When fans look at Halo Infinite, Microsoft wants nothing more than for them to think of the original 2001 game. Not only is Halo Infinite being marketed as a “spiritual reboot” that goes back to series roots, the newly-revealed cover art also harkens back to the days of Combat Evolved. The nostalgia play has one purpose, and that’s to convince everyone that, despite recent franchise misfires, the developers do know what makes a Halo game good.
This might explain why 343 Industries opened the Xbox Games Showcase with Halo Infinite footage that is heavily reminiscent of Combat Evolved’s opening level, which is also Warthog-focused. The problem? Halo Infinite looks almost too similar to prior generations of video games, when developers loved muted palettes that could blend right into some military camo, plus the occasional neon color accent. It’s no wonder, then, that many fans on social media have found themselves underwhelmed by the graphics on display. Many onlookers are pointing out how flat the game looks, or dunking on the textures and details via memes.
This is a little ridiculous... pic.twitter.com/jupzGeslBI— Steven Oliveira (@SneakersSO) July 23, 2020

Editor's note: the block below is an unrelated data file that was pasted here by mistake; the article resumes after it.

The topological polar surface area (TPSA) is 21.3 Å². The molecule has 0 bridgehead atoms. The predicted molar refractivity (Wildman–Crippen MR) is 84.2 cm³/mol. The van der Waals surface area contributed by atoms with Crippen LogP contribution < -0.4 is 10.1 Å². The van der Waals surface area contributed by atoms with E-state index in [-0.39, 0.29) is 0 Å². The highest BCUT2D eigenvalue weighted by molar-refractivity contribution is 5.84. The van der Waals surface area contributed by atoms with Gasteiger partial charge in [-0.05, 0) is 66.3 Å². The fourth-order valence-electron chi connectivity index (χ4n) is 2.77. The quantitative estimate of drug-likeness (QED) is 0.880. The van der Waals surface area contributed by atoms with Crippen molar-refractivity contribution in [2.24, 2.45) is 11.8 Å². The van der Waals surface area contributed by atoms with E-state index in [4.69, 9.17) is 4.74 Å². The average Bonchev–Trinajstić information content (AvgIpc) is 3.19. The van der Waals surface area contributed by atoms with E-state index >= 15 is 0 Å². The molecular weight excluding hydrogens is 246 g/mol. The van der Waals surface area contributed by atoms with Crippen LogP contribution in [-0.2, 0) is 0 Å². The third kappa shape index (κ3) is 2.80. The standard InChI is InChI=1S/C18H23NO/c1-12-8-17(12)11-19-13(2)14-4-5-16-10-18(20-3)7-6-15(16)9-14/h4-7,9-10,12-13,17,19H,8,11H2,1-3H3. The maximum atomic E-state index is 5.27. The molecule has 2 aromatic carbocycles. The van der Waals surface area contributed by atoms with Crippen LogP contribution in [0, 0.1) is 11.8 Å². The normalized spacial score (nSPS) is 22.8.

A 10 year difference. Left is Xbox 360, right is Xbox series X. Yes, Halo Infinite does not look good. pic.twitter.com/MXBQxuj7in— InternetLoaner (@InternetLoaner) July 23, 2020
Killzone mercenary (Ps vita 2013) vs halo infinite (Xbox one x the post powerful console in the market 2020) pic.twitter.com/gPb5UzRGwd— Jack The Ripper (@MrLightningVolt) July 23, 2020
Digging the way halo infinite looks pic.twitter.com/z0UqE1QEeC— Geo #BlackLivesMatter (@BombosMedallion) July 23, 2020
How did this happen?— Shao Jun Stan Account (@LazerzZHD) July 23, 2020
Halo 3 vs Halo Infinite pic.twitter.com/R7Oa8FGksu
To some degree, the jokes are unfair. The visuals accomplish exactly what they set out to do, which is remind us of classic Halo. We also can’t yet speak to how well the game plays, which is always the most important bit. At the same time, with Microsoft constantly touting that the Xbox Series X will be the most powerful console ever, expectations have been set high for their flagship game. People want to see what the next-gen console can do, especially if they’re going to drop hundreds of dollars for some new hardware. And right now, some fans don’t think Halo Infinite is moving the needle.
But there’s a more existential question at play here. Halo Infinite could have greater graphical fidelity, or a million shiny bits and bobs for us to gawk at. But the aesthetic itself — that blocky, borderline cartoonish design of enemies and weapons, coupled with the light-blue HUD — is outdated. Much in the same way that Gears of War’s chest-high cover is embedded into the DNA of its beefy bros, Halo’s aesthetic is tied to a different era of video games. Without a restyling of the game’s art direction, Halo is doomed to look out of place with modern video games.
Halo Infinite does indeed remind people of Halo: Combat Evolved now, but perhaps 343 Industries got it a little too right.